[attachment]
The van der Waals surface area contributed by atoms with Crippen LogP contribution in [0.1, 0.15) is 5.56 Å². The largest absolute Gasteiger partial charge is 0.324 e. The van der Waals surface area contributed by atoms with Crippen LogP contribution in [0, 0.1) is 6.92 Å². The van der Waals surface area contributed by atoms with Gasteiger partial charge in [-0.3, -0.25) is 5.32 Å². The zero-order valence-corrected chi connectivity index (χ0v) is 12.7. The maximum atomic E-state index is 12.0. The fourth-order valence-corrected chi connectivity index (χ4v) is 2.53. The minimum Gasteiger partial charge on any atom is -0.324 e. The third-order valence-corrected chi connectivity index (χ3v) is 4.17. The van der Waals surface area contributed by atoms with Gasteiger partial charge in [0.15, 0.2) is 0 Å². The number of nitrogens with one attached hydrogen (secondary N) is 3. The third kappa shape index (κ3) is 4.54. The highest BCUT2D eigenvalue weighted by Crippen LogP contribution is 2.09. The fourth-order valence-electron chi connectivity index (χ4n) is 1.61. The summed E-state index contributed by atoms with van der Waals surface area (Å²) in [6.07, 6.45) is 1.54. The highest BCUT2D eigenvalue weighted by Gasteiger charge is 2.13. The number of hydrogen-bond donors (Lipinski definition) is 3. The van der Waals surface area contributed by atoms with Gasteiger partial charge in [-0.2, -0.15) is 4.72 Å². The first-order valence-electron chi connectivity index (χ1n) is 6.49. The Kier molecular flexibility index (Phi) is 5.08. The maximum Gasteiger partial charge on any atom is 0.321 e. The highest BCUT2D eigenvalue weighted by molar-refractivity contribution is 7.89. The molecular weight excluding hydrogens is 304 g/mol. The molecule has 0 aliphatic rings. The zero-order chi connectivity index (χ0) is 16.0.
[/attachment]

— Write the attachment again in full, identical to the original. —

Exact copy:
The van der Waals surface area contributed by atoms with Crippen LogP contribution in [0.1, 0.15) is 5.56 Å². The largest absolute Gasteiger partial charge is 0.324 e. The van der Waals surface area contributed by atoms with Crippen LogP contribution in [0, 0.1) is 6.92 Å². The van der Waals surface area contributed by atoms with Gasteiger partial charge in [-0.3, -0.25) is 5.32 Å². The zero-order valence-corrected chi connectivity index (χ0v) is 12.7. The maximum atomic E-state index is 12.0. The fourth-order valence-corrected chi connectivity index (χ4v) is 2.53. The minimum Gasteiger partial charge on any atom is -0.324 e. The third-order valence-corrected chi connectivity index (χ3v) is 4.17. The van der Waals surface area contributed by atoms with Gasteiger partial charge in [0.15, 0.2) is 0 Å². The number of nitrogens with one attached hydrogen (secondary N) is 3. The third kappa shape index (κ3) is 4.54. The highest BCUT2D eigenvalue weighted by Crippen LogP contribution is 2.09. The fourth-order valence-electron chi connectivity index (χ4n) is 1.61. The summed E-state index contributed by atoms with van der Waals surface area (Å²) in [6.07, 6.45) is 1.54. The highest BCUT2D eigenvalue weighted by Gasteiger charge is 2.13. The number of hydrogen-bond donors (Lipinski definition) is 3. The van der Waals surface area contributed by atoms with Gasteiger partial charge in [-0.2, -0.15) is 4.72 Å². The first-order valence-electron chi connectivity index (χ1n) is 6.49. The Kier molecular flexibility index (Phi) is 5.08. The maximum Gasteiger partial charge on any atom is 0.321 e. The highest BCUT2D eigenvalue weighted by molar-refractivity contribution is 7.89. The molecular weight excluding hydrogens is 304 g/mol. The molecule has 0 aliphatic rings. The zero-order chi connectivity index (χ0) is 16.0.